The performance test was designed to determine optimal performance for the GM using different combinations of cooling and heating conditions. Each case was operated for 30 minutes to obtain data. The highest efficiency obtained during the test was 7.6%.
Currently, all lab testing for the GM has been completed and it has been disassembled and removed from the UAF power plant. The Original project proposal included two phases, the currently completed laboratory test, followed by a demonstration of the operational and economic feasibility of the ORC unit. Due to limited EETG funding, the second stage was removed. However, field testing is now planned, funded by the Renewable Energy fund and will examine the economic feasibility of the GM, focusing specifically on the installation and maintenance costs, fuel savings and emissions.
The community of Tok is being considered as a possible location to field test the Green Machine since it is in the Tanana Chiefs Conference region and has the power generation capacity to provide adequate waste heat for the GM to utilize.
The comparative analysis of the 50 kW GM and 250 kW P&W systems has been delayed due equipment malfunctions and shipping problems of the P&W system. As soon as there is sufficient data the comparative analysis of the systems will proceed, outside the reporting of this project.
Funding and Partnerships
This project is an Denali Commission EETG Program project. The funding goal of the EETG program is to develop emerging energy technology that has the potential of widespread deployment in Alaska and has the long-term goal of reducing energy costs for Alaskans.
Tanana Chiefs Conference (TCC) is the traditional tribal consortium of the 42 villages of Interior Alaska, based on a belief in tribal self-determination and the need for regional Native unity. TCC incorporated in 1971, representing the not only the villages but the approximately 10,000 Alaska Natives of the region. Finding opportunities for smart, clean and affordable energy solutions in rural Alaska has become a priority in order to ensure the sustainability of their cultural identity and way of life. For these villages, nestled in Interior Alaska, off the road system and far removed from the state’s electric grid, the cost of energy is typically the highest in the nation. However, this region is rich in untapped renewable resources, motivated people, and opportunities to create efficiencies in their current fossil fuel systems to decrease their dependence on expensive and unpredictably priced energy.
The Alaska Center for Energy and Power (ACEP), an energy research group housed under the Institute of Northern Engineering at the University of Alaska, Fairbanks, is serving as the program manager of the EETG solicitation. As the projects deal with emerging energy technology and by nature are high risk, high reward, ACEP’s technical knowledge and objective academic management of the projects, specifically for data collection, analysis, and reporting, is a vital component to the intent of the solicitation, i.e., providing lessons learned and recommendations.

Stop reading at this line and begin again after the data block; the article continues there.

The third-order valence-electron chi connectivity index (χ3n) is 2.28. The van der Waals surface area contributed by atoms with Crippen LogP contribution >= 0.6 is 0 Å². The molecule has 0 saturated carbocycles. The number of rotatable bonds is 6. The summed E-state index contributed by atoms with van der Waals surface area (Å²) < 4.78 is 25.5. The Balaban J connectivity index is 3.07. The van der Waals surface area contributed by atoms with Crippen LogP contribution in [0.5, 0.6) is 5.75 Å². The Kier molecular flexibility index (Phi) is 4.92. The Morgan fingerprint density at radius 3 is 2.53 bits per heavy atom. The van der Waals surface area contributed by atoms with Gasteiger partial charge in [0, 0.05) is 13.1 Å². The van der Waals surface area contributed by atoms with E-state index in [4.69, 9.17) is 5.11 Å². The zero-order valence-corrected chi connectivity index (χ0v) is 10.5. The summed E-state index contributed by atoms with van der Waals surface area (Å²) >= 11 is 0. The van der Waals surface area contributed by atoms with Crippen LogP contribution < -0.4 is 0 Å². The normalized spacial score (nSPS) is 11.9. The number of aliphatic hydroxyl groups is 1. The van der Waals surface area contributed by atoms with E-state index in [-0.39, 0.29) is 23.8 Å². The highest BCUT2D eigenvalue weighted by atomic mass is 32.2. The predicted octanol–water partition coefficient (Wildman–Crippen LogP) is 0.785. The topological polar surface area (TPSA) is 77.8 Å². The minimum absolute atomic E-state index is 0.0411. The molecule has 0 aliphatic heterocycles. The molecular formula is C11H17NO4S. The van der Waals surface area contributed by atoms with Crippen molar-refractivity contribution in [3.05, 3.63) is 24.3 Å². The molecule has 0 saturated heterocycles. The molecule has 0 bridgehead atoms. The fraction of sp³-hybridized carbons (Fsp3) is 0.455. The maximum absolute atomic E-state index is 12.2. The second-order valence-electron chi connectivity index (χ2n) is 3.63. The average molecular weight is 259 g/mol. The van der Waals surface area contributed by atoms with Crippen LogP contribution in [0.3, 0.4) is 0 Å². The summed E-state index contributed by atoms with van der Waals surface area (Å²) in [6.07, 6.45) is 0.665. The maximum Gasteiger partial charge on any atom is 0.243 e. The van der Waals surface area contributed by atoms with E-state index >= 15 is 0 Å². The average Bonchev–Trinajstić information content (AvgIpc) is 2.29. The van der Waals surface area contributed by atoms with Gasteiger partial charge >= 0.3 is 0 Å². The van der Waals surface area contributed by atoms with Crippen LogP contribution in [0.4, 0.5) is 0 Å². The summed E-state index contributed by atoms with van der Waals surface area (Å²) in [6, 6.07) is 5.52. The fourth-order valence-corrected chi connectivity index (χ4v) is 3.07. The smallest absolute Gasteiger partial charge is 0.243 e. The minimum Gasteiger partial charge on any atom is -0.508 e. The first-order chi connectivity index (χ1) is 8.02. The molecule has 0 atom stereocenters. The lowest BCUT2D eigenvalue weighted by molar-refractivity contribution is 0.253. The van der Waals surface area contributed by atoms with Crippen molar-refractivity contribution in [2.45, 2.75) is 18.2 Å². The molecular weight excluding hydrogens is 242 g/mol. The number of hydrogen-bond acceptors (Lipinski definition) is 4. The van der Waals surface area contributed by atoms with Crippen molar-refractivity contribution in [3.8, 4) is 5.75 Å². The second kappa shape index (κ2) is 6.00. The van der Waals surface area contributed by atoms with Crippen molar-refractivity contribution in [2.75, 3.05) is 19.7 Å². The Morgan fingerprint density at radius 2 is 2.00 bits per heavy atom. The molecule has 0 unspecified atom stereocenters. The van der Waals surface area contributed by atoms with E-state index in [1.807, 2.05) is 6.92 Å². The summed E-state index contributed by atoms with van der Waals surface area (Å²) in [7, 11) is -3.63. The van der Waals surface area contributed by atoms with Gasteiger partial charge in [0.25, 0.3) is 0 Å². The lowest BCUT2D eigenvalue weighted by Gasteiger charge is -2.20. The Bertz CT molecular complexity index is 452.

TCC-ACEP Joint Position
TCC recognized the need for their communities to implement smart, successful and integrated projects in a brief timeframe. They enlisted the assistance of the Alaska Center for Energy and Power through the creation of a jointly managed and funded position which is held by Ross Coen. The immediate goal is to create a region-wide plan to access available funding for projects and to link the region to existing and emerging technologies with the highest impact for their current and future energy portfolio.
The diverse energy needs and available resources for each village precludes a cookie cutter approach and requires solutions that originate within each community but are integrated and shared with the entire region. This partnership matches the community and tribal connections of TCC with the technical expertise of the ACEP to seek practical solutions that decrease high energy prices utilizing the same commitment to sustainable living that has served them well for centuries in this beautiful and often extreme climate.
Ross Coen is acting as project manager for this project, on behalf of TCC.
AEA Reimbursable Services Agreement
Due to limited funding availability, TCC had to reduce the scope and budget of their original EETG proposal to the Denali Commission. The Alaska Energy Authority awarded TCC a Reimbursable Services Agreement for the amount of $54,306 to bridge this budget shortfall, and supplement the funding needed for project equipment.
GVEA Laboratory Space
Golden Valley Electric Association (GVEA) is providing laboratory space in its building in Fairbanks, Alaska for the ORC testing.
ORC Unit Supplier
Through work plan activities, ElectraTherm has been selected by the project team to supply the ORC unit. Since selection, the project team has worked closely with ElectraTherm engineers to help design and engineer the ORC test bed.
Links, Resources, and Documents